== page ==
Whether primitive or civilized, all societies must cope with the parallel problems that are generated by the urgencies of human nature and the necessities of a common life.
Arrangements are made for kinship and procreation; for safety, health and comfort, for producing and consuming commodities and services. Arrangements also develop latent ability into sophisticated skills of communication, body movement, and environmental management.
Government, law, and politics seek to resolve conflicting demands that arise within and among communities. Societies differ from one another in the degree that they encourage specialization. In the simplest societies everybody does everything, with exceptions that are closely linked to differences of sex and age.
On the other hand, many tribes use professional specialists, such as warriors, medicine men, blacksmiths, potters, weavers, musicians, and carvers.
The world that we call civilized appeared with the invention of writing. One way to bring out the degrees of likeness and differences among societies, whether primitive or civilized, is to compare the priorities that are given to institutions of the same kind.
Besides allocating priorities, every society strikes a temporary or durable balance between the accumulation and the immediate enjoyment of every value.
In civilized societies reliance on the results of early education is heavily supplemented by government, law and politics. The legal system is made up of several sets of authoritative and controlling prescriptions. One set is constitutive. It prescribes “who decides what are how”.
It centralizes or decentralizes formal and effective power, and it distributes powers among agencies and groups. Regulation defines the degree of protection given to the fundamental institutions of every sector of society.
Tradition alleges that the legal order is blind to values and practices that lie outside the established beliefs, faiths and loyalties (ideologies) of the society with which it is involved. In consequence, legal systems may defend widely different balances between value accumulation and enjoyment, and sharply contrasting patterns of equality and inequality in the sharing of political power, wealth, respect, or any other value.
The legal order may protect economic systems whose structures are capitalistic, socialistic, or cooperative; family systems that permit one or more members of the sexes to marry and raise children; religious faiths that exalt monotheism and polytheism; and so on through the infinite variety of human practices.
A legal system is stabilized when the effective elements in society perceive themselves as relatively better off by continuing the system than by adopting alternative arrangements. To some extent, a legal order may exhibit cyclical fluctuations as when deviations are tolerated within limits, which exceed generated reform activities that restore the former position with little change.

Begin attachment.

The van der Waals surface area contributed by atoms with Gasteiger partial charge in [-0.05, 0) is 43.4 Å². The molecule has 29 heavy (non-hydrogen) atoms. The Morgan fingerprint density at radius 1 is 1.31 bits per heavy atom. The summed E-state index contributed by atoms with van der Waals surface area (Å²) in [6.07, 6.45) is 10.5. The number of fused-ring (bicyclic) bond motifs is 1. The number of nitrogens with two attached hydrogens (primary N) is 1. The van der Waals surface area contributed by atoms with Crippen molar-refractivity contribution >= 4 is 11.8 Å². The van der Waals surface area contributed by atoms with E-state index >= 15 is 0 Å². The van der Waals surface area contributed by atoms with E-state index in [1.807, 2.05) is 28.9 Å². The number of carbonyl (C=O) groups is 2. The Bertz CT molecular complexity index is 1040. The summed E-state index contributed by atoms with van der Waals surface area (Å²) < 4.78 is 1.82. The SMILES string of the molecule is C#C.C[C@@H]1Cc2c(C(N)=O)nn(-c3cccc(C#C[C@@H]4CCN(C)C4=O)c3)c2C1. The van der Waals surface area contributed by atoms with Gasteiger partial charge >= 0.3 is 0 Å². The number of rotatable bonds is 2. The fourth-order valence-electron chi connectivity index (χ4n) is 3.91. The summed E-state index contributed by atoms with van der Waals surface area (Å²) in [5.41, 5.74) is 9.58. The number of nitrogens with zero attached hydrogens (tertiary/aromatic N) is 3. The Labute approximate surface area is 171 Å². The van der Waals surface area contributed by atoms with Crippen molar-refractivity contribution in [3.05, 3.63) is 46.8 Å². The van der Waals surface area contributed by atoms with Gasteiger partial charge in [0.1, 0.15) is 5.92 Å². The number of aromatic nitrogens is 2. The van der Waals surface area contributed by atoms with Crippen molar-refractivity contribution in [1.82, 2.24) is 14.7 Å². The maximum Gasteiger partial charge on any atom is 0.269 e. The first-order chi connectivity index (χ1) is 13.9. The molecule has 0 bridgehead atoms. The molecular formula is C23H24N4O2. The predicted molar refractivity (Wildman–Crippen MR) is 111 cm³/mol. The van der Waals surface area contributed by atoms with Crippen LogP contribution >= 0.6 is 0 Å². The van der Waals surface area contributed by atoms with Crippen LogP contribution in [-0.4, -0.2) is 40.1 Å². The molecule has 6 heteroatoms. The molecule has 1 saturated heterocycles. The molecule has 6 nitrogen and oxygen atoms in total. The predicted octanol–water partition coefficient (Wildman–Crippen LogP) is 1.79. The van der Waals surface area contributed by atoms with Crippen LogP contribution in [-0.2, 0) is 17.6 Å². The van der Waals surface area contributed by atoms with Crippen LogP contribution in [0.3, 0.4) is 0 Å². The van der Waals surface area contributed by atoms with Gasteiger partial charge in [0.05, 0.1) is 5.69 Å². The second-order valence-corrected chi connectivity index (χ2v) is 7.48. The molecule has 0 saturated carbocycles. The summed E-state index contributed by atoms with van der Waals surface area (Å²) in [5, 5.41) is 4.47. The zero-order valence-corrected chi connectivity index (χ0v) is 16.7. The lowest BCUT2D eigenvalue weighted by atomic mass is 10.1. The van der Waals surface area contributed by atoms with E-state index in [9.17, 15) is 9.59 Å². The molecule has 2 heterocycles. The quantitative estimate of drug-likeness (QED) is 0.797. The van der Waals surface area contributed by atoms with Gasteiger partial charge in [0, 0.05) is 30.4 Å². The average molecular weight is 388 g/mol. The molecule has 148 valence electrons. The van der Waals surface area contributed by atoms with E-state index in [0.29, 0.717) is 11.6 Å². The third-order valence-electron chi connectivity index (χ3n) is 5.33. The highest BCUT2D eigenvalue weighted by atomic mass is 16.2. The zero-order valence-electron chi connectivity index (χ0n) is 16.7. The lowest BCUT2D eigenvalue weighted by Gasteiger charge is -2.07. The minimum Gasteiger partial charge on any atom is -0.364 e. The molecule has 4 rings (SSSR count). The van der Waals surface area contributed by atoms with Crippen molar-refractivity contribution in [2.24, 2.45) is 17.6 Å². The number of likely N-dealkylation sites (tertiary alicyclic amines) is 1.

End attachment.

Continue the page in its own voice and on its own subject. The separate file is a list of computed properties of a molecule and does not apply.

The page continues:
In a capitalist economy “creeping monopoly” may invade trade unions, employers associations, and natural are sources and industrial enterprises. In a socialist economy, “black market” may introduce “creeping competition”.
In either case, the cyclical movements may restore the original relationship before they have quietly stabilized a structural innovation, or prepared the way for a violent revolutionary change.
If this view is correct that world-wide interdependence is increasing, the traditional blindfold of legal systems must be put aside long enough to give explicit consideration to competing value goals and practices around the globe. Interdependence implies, whether they like it or not the members of an emerging planetary society must take open another into account.
Being taken into account implies that beliefs, faiths and loyalties, as well as overt behaviours, are examined by public and private decision makers. The demand to be better informed about the social environment creates an enormous opportunity and responsibility for those who study and run the society.
Social scientists are continually under pressure to provide the map of the past and probable future impact of the forces that shape society. They are, for instance, asked to explain the causes of war, or other forms of violence and to suggest strategies that lead to “victory” in a specific conflict or to show how war itself may be eliminated as an instrument of public policy.
Social scientists are asked for explanations of why an economy experience inflation, or how it generates changing excepted to discover the sources of alienation that separate young and old or threaten the unity of a family, a school or a political party or a national state.
The study of social institutions is sometimes affected by diverging norms of professional responsibility. No conflict need arise if a social scientist is personally committed to a line of research that happens to be popular with influential members of the body politic.
In recent times, professional opinion has emphasized the importance of obtaining shared participation in the pursuit of knowledge. Many investigators willingly accept the challenge of cultivating group demand for a project and for a hand in data gathering and analysis.
At every stage, arrangements are made for laymen to work side by side with professional sociologists, socio psychologists, political scientists and other investigators.
The role of man in society is given in brief, although the modern activities of the society are also given in the essay along with that the man is expected to contribute for efficient running of the society.